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Will Oregon Be the First State with a College Trust Fund?

It's up to voters in November to decide whether the state will change the way it funds public college scholarships.

ELECTION 2014: This article is part of our coverage of ballot measures to watch.

Major universities across the country maintain large endowments that not only provide financial stability, but also allow those schools to provide scholarships to worthy students in need. Should states do the same?

That’s the debate right now in Oregon, which this fall could become the first state to set up an ongoing investment trust fund for higher education. The Opportunity Initiative, a proposal on the November ballot, could change the way Oregon funds college grants. The initiative would authorize the state to issue bonds for the purpose of starting up the investment fund, which would be used solely to pay for state scholarships.

Having a dedicated fund, says State Treasurer Ted Wheeler, would take grants for higher education and vocational training out of direct competition with K-12 funding -- or any other kind of funding, for that matter. “There are always more pressing immediate financial needs,” says Wheeler, who came up with the idea for the fund and is also contemplating a gubernatorial run in 2018. “So it’s really easy to put off investments that won’t show results for another 20 years.”

Under the proposal, if as much as $100 million in general obligation bonds are issued to help start the endowment, they would be paid back through the state’s general fund (not from the endowment’s earnings).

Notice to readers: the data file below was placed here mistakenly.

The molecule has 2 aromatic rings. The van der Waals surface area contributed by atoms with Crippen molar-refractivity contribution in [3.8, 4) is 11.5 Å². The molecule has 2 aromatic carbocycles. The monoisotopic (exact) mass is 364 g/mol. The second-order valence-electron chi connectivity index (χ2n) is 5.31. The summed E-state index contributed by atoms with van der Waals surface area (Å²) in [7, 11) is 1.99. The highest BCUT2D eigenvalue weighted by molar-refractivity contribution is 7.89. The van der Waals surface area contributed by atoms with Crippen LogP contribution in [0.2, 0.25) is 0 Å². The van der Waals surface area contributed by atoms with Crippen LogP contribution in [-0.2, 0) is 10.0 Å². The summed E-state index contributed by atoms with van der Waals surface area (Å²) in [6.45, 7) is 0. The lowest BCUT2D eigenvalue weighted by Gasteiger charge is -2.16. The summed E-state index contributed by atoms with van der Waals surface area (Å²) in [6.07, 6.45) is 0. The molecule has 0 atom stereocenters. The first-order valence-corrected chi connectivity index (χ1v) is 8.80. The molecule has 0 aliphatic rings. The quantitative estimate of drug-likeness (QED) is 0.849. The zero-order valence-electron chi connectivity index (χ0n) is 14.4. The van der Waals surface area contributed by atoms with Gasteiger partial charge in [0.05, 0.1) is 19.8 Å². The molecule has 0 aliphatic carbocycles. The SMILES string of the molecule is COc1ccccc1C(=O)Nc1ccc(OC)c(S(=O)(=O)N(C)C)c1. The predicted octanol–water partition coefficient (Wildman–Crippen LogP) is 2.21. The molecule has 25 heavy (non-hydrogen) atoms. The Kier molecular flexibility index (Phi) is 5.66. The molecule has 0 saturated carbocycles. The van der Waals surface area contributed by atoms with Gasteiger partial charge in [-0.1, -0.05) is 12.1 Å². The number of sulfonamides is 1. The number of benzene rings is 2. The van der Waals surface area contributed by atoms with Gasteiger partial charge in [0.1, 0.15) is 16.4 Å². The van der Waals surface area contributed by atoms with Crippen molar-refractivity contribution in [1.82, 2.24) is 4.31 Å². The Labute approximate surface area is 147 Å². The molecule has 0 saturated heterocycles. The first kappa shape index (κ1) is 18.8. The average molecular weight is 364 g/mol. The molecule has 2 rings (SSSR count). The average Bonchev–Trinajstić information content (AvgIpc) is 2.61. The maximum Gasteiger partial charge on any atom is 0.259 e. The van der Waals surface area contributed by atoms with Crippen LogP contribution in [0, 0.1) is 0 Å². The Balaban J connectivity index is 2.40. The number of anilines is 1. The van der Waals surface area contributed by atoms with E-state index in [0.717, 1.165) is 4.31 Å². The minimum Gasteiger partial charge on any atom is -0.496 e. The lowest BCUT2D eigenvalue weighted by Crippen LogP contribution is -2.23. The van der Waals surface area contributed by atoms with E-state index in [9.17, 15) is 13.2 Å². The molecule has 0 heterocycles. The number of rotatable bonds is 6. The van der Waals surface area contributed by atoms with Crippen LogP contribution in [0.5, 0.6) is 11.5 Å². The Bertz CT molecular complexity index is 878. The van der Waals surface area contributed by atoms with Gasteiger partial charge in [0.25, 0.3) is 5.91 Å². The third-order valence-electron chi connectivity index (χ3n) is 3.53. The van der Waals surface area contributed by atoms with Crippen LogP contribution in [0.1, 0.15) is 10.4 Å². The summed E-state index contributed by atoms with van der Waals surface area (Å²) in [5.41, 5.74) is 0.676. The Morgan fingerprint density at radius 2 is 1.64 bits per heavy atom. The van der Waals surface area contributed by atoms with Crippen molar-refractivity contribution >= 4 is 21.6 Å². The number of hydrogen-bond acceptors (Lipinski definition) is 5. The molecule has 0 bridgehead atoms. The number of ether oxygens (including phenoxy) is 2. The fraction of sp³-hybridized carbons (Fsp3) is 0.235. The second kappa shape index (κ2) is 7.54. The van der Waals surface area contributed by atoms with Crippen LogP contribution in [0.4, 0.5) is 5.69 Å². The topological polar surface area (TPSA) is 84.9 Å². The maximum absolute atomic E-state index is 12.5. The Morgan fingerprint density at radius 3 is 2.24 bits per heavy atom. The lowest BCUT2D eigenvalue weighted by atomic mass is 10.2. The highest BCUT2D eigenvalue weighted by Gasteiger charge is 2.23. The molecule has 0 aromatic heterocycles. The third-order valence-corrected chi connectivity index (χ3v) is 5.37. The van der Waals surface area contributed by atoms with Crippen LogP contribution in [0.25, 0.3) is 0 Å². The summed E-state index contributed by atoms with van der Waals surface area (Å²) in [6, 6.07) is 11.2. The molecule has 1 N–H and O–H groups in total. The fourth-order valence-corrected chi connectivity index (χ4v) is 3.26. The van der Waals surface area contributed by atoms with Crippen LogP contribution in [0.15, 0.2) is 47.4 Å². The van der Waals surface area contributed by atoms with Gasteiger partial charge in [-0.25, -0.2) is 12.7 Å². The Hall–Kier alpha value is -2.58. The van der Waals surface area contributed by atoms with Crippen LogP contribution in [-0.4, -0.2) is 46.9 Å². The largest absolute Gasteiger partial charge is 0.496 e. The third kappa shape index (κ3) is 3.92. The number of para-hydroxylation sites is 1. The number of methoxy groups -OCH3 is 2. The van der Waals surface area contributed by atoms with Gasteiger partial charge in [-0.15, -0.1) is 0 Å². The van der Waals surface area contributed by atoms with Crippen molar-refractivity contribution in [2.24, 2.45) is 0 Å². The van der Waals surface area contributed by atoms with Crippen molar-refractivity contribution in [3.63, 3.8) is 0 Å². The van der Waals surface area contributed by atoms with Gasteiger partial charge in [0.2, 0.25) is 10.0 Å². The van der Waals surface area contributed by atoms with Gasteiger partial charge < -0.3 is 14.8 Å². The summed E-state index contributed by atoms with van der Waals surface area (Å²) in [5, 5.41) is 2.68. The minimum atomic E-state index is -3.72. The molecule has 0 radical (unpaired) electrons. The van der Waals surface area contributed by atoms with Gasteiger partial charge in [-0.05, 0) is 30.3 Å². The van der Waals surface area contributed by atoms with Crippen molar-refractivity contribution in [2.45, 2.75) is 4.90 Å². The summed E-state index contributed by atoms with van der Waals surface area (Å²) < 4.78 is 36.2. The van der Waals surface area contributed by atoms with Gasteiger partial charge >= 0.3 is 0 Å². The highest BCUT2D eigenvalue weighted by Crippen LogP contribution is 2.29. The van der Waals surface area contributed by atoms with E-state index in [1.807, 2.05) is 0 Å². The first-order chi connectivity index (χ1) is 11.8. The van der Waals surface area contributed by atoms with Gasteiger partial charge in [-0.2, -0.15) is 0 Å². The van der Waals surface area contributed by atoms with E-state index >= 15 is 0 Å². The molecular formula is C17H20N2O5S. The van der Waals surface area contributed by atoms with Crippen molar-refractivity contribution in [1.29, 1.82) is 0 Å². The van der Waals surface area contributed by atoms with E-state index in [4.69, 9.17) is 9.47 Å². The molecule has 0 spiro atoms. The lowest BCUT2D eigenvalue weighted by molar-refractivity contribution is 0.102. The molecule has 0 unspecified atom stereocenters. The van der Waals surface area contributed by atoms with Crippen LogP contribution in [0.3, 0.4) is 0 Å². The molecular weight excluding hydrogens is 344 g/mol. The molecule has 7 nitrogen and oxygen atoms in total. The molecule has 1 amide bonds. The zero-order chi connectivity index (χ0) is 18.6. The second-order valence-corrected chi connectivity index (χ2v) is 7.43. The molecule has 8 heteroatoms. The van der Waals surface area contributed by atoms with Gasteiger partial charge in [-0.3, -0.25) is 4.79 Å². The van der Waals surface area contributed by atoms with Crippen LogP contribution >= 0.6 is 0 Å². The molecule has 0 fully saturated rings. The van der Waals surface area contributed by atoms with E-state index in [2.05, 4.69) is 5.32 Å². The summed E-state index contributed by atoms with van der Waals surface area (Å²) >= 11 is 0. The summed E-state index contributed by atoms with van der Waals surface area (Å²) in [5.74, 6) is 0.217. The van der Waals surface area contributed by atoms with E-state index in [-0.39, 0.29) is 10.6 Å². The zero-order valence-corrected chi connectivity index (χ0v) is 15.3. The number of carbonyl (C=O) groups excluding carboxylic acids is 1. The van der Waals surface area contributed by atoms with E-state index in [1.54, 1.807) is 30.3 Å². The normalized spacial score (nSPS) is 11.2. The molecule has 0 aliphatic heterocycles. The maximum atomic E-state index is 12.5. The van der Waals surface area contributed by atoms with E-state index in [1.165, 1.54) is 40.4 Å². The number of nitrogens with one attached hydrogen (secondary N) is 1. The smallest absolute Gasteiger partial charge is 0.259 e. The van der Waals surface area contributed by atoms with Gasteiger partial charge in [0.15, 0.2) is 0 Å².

Steve Buckstein, the founder of the Cascade Policy Institute, a conservative think tank, argues that Oregon taxpayers should not be saddled with debt because colleges are making the cost of higher education unaffordable for many people. There’s no proof, he says, that the state will benefit economically if more of its residents have a college degree.

But Wheeler says that the Opportunity Initiative’s grants and scholarships would have a workforce development tie-in. They would be focused on students in need who are pursuing degrees in science, engineering and technology, as well as individuals seeking vocational training or other workforce development programs. The fund would also offer these needy students stability, as currently they have to reapply for their grant each school year.

“Only one of every five students who qualify based on need actually get a grant,” Wheeler says. “And if they don’t get the grant the next year, that student either has to drop out [of school] or reduce their credit hours to afford it. This will allow students to focus on graduating on time and putting their degree to work.”

Liz Farmer, a former Governing staff writer covering fiscal policy, helps lead the Pew Charitable Trusts’ state fiscal health project’s Fiscal 50 online resource.
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